[gmx-developers] Verlet-Tables integration
erik.lindahl at gmail.com
Sat Nov 17 11:33:07 CET 2018
[Posting at the end of the thread to avoid divergence]
First, the memory-vs-flop question is mostly relevant when doing more of
one will save the other ;-) If we can avoid pushing e.g. 2*4*4=32 bytes of
extra table memory data by doing SIMD computation (e.g. as we do for
analytical Ewald), that can be a clear win. However, adding more
floating-point operations in our very simplest interaction without removing
memory ops is not going to be a clear win ;-)
Second, we will still need 1/sqrt(x) and/or 1/x for the normal
interactions, so I think it would lead to more complex kernels that need to
decide what to compute in each case. Nothing is impossible, and the new
templated kernels we are planning might make it a bit easier for people to
do - but it's an added complication for everyone hacking the kernels that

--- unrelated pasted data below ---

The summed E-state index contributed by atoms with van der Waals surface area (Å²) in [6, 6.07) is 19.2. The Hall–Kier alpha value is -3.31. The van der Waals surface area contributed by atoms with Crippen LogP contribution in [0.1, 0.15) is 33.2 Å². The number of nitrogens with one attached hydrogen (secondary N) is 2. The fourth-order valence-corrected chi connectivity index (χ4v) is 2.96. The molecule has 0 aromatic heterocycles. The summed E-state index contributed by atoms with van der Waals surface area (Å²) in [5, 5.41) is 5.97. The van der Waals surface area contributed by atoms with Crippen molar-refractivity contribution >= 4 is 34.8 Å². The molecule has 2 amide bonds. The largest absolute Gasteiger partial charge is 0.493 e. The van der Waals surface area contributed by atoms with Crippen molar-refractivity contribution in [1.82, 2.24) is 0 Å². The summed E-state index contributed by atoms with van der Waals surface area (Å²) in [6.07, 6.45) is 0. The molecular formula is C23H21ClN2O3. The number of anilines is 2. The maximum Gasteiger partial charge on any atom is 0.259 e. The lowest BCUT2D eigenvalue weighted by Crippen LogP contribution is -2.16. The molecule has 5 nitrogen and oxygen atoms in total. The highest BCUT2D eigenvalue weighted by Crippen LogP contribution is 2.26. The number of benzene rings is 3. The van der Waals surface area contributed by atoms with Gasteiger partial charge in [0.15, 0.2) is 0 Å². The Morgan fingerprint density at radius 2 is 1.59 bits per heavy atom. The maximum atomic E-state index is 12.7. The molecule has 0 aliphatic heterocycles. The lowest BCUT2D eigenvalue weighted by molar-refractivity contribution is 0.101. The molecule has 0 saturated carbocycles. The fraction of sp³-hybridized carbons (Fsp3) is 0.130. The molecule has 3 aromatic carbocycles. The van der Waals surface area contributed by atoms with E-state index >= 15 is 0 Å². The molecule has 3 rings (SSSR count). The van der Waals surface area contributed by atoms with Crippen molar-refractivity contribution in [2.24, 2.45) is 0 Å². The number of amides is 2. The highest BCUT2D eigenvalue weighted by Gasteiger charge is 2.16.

I'd prefer to avoid until we know it would broadly used.
A long time ago we thought about tabulating the scaled interaction instead
(to combine dispersion/repulsion), but that does not work with switched
interactions (since the switching range would also be scaled). Combining
"everything" into one table is a fun idea, but for OPLS I would assume that
would lead to some ~400 different tables (normally there are about 30
distinct atom types remaining after pruning), which means there won't be
enough data in most inner kernel iterations.
Finally, while all-table interactions can be a bit slow, remember that we
virtually never need to tabulate van der Waals interactions in normal runs,
so it's not going to influence performance at all there.
On Sat, Nov 17, 2018 at 10:44 AM Berk Hess <hess at kth.se> wrote:
> But then we would need different coordinate and force buffers for each
> table pair, as well as a separate grid for each such buffer. Technically
> possible, but this will not be fast, unless we have only 2 or 3 tables.
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Erik Lindahl <erik.lindahl at dbb.su.se>
Professor of Biophysics, Dept. Biochemistry & Biophysics, Stockholm
Science for Life Laboratory, Box 1031, 17121 Solna, Sweden
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